MG: It's complicated because movies are very different from television. In movies, there are always "more cooks in the kitchen." It's a dance and I actually look at the process of filmmaking...when you just consider the number of pieces,not people but the components that all have to come together, that all have to align to make a movie good, it's kind of a miracle when it actually turns out well. You're dealing with a huge, complex piece of machinery and Green Lantern is an extraordinarily ambitious property to tackle. You have space, you have earth, you have the combination of the two, and ring constructs and how they work. There's just a lot of pieces that all have to come together and for some people, the way those pieces came together was not satisfying and some people thought it was a very entertaining film.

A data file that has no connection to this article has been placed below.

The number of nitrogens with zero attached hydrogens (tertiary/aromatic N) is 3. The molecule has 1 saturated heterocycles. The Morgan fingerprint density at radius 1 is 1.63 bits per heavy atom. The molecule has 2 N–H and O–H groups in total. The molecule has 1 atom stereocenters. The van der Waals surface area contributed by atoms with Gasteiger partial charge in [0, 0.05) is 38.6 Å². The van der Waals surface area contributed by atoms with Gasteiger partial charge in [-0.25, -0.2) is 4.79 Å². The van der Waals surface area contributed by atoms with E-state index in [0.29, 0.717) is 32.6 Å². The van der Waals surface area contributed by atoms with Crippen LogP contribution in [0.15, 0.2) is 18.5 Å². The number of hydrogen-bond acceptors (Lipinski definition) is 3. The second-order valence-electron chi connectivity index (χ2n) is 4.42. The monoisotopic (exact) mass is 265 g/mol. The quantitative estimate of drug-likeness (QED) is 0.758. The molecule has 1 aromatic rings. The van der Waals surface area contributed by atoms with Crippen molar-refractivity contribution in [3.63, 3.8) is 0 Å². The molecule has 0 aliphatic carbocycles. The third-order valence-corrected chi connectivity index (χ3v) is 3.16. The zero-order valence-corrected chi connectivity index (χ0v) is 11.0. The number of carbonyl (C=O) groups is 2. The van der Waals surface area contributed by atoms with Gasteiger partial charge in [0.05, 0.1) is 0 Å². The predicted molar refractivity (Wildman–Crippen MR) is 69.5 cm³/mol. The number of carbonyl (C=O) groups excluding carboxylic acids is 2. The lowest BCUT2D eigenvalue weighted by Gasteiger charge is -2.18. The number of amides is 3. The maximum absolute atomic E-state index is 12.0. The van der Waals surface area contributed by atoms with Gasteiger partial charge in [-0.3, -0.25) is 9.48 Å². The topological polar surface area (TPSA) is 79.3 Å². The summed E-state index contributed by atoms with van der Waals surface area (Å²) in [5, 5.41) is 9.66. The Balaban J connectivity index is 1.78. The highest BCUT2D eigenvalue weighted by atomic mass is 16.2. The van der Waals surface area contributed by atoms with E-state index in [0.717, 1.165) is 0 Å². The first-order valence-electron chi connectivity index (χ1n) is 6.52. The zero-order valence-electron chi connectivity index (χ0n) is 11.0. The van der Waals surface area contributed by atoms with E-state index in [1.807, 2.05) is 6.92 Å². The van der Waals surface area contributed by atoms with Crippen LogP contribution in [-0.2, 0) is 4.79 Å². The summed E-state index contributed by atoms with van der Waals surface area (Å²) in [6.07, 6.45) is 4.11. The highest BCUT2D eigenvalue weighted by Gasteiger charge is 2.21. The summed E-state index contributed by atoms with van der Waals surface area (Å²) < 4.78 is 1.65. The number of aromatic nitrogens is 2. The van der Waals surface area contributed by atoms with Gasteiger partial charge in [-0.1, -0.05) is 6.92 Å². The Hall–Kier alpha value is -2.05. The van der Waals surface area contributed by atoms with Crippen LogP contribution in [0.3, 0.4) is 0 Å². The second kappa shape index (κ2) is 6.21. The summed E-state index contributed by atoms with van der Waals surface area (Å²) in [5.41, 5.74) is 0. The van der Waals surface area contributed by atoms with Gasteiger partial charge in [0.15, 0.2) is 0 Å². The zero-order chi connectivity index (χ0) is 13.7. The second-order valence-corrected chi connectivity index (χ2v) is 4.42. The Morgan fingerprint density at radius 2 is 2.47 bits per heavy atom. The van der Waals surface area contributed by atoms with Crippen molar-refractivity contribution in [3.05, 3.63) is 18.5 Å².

I don't typically like to second-guess how and why things turn out the way they do. At the end of the day, going back to what I said previously, it's sort of a miracle that any movie turns out well. Green Lantern has gotten a little bit of a bum rap on the internet and even in the mainstream press. I think if you go back and take a look at it with fresh eyes, it actually stands up better than peoples memory of it.
But at the same time, you go, "this is the project, this is the way it turned out, and you move on while asking, "What can I take from this experience?" Which is true, whether you turned in The Dark Knight or Howard the Duck. There should always be an element of learning to improve your craft. I'm not unhappy that the draft that is online is online, it was our very first draft. We did a total of 5 before another writer came in and did a rewrite but I'm glad that it's out there for people to see what were the raw, knee-jerk, first intentions before they there were even the realities of a budget and production. It's very much a blue-sky draft. As a writer, I always enjoy reading other writers blue-sky drafts because they're educational as far as what they were seeing in their head.